Most recently, governments are now hearing the problems. The United States government is a bit behind times, compared to other countries, but on September 17 the Federal Register recorded a notice by the National Institute of Health (NIH) in support of open access:

The NIH intends to request that its grantees and supported Principal Investigators provide the NIH with electronic copies of all final version manuscripts upon acceptance for publication if the research was supported in whole or in part by NIH funding. This would include all research grants, cooperative agreements, and contracts, as well as National Research Service Award (NRSA) fellowships. We define final manuscript as the author's version resulting after all modifications due to the peer review process.... The NIH considers final manuscripts to be an important record of the research funded by the Government and will archive these manuscripts and any appropriate supplementary information in PubMed Central (PMC), NIH's digital repository for biomedical research.

You are encouraged to comment on the notice by November 16, 2004.


What do us librarians traditionally do, and how can we help solve these problems?

I like to boil librarianship down to a handful of processes surrounding data, information, and knowledge, namely: collection, organization, archiving and preservation, and dissemination. Traditionally, these process have revolved around tangible items such as books and journals. If libraries expect to be part of the solution to the "serials crisis", and if open access articles -- whether they be self-archived or contained in institutional repositories -- are a part of that solution, then libraries need to learn how to apply the traditional process to the new medium. The real challenge will be developing the skills in librarians who will do the implementation.

Technically speaking, collection is easy, almost trivial. Libraries can use mirroring techniques to simply copy data from one location to another. Using OAI-PMH to collect the metadata is the next best thing. Organization is a bit more difficult, but much of traditional cataloging can come into play. The issues of archiving and preservation have not been ironed out. LOCKSS (Lots of Copies Keep Stuff Safe) provides one solution, but migrating data from one format to another will almost undoubtably be a part of the long-term solution. Dissemination is the hardest problem. Successful indexing techniques are only as good as the structure of the underlying data; if the indexing is poor, then search will not be so great. Librarians might consider providing the meta data for open access literature or help devise systems for deriving meta data automatically. Dissemination does not stop with indexing and search. The wealth of data/information available on the Web have increased people's expectations when it comes to information retrieval. People expect Google-esk simplicity and services. At the same time and at the risk of sounding passee, everybody is still "drinking from the fire hose". What people desire are ways to manage their information and put it to use. We need to ask ourselves, "What can we do to help learners, teachers, and scholars turn there data and information into knowledge and wisdom?" This is the real challenge here in the early 21st Century.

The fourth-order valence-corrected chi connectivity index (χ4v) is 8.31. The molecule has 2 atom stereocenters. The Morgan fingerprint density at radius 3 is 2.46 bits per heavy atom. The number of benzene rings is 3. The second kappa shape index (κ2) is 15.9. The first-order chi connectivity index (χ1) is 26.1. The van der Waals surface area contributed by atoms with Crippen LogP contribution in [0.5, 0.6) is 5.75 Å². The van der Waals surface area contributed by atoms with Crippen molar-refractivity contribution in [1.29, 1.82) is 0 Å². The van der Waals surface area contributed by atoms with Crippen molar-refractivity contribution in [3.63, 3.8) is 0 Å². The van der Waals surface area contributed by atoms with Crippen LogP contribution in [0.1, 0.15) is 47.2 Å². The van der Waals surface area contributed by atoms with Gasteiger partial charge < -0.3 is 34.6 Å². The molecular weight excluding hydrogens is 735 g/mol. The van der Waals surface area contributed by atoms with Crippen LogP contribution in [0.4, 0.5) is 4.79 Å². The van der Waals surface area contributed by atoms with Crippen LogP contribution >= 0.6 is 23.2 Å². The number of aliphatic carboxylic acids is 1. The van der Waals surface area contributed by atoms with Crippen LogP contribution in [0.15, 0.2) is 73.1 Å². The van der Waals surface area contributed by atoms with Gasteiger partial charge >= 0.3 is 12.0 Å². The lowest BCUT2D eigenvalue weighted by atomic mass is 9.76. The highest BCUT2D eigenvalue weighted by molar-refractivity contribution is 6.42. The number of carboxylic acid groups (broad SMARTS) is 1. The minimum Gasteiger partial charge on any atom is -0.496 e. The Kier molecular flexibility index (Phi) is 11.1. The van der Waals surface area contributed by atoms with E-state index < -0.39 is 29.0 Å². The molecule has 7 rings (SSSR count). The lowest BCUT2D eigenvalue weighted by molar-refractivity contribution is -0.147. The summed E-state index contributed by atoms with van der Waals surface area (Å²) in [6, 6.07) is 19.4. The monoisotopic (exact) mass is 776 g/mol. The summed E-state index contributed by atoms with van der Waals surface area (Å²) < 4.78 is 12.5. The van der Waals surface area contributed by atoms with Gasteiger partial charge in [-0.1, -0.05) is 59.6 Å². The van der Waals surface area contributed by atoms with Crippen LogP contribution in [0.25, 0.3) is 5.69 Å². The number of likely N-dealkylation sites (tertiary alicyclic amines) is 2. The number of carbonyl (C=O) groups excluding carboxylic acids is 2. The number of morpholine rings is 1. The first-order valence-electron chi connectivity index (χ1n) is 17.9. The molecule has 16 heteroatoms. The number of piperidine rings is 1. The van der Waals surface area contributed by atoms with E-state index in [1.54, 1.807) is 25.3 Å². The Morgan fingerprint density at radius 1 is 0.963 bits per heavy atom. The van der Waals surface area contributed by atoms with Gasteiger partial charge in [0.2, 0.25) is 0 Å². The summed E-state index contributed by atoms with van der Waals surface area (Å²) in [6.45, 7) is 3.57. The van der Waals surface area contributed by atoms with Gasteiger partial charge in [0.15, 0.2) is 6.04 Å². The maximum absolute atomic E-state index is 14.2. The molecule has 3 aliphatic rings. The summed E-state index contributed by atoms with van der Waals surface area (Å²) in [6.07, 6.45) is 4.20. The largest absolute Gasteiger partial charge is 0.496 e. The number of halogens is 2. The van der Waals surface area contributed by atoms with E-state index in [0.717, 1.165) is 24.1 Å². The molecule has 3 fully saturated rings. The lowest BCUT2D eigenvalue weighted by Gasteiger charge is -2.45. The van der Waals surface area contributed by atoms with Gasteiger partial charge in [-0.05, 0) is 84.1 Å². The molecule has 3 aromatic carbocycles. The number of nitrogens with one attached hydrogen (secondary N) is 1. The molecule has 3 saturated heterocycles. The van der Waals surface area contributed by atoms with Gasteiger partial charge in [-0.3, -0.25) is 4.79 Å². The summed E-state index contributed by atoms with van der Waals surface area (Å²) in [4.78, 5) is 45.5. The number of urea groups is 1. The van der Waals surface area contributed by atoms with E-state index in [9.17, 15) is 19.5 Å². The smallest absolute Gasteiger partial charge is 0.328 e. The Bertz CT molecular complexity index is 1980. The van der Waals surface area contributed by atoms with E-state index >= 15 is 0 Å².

Besides implementing these traditional processes, libraries, in order to be part of the solution, must build stronger relationships with scholars and publishers. Most importantly, scholars and publishers need to trust librarians. They need to feel confident that librarians can hold up their end of the bargain. "If I publish my stuff electronically, will you, librarian, do the things you do best for the materials I create?" They answer has to be a definitive "Yes", and it has to be backed up by action. SPARC, the recently formed SPARC Europe, the activities they sponsor, and other national activities are great starts, but more has to happen on the local level. Conversations have to take place. A sincere appreciation of what everybody (scholars, publishers, and librarians) desires need to be shared and taken to heart. As Frazier said, scholarly publishing has been turned upside-down, and in order to turn it right-side up again, each one of us needs to take some sort of action.